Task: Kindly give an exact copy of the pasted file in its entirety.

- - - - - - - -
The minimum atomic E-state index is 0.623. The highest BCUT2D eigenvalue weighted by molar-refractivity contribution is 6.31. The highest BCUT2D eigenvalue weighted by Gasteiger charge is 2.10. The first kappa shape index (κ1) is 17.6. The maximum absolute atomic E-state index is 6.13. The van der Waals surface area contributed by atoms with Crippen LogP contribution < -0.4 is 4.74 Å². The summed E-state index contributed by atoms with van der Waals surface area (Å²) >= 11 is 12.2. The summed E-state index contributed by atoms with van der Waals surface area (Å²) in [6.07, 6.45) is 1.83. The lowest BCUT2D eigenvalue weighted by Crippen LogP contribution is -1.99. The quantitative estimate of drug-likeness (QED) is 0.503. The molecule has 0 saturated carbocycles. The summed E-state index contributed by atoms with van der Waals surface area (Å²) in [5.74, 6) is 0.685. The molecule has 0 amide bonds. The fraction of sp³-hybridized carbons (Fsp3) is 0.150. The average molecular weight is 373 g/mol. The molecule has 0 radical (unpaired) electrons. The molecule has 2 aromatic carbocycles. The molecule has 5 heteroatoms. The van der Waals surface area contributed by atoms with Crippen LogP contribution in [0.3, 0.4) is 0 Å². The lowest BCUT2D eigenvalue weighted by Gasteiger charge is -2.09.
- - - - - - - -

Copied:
The minimum atomic E-state index is 0.623. The highest BCUT2D eigenvalue weighted by molar-refractivity contribution is 6.31. The highest BCUT2D eigenvalue weighted by Gasteiger charge is 2.10. The first kappa shape index (κ1) is 17.6. The maximum absolute atomic E-state index is 6.13. The van der Waals surface area contributed by atoms with Crippen LogP contribution < -0.4 is 4.74 Å². The summed E-state index contributed by atoms with van der Waals surface area (Å²) >= 11 is 12.2. The summed E-state index contributed by atoms with van der Waals surface area (Å²) in [6.07, 6.45) is 1.83. The lowest BCUT2D eigenvalue weighted by Crippen LogP contribution is -1.99. The quantitative estimate of drug-likeness (QED) is 0.503. The molecule has 0 saturated carbocycles. The summed E-state index contributed by atoms with van der Waals surface area (Å²) in [5.74, 6) is 0.685. The molecule has 0 amide bonds. The fraction of sp³-hybridized carbons (Fsp3) is 0.150. The average molecular weight is 373 g/mol. The molecule has 0 radical (unpaired) electrons. The molecule has 2 aromatic carbocycles. The molecule has 5 heteroatoms. The van der Waals surface area contributed by atoms with Crippen LogP contribution in [0.3, 0.4) is 0 Å². The lowest BCUT2D eigenvalue weighted by Gasteiger charge is -2.09.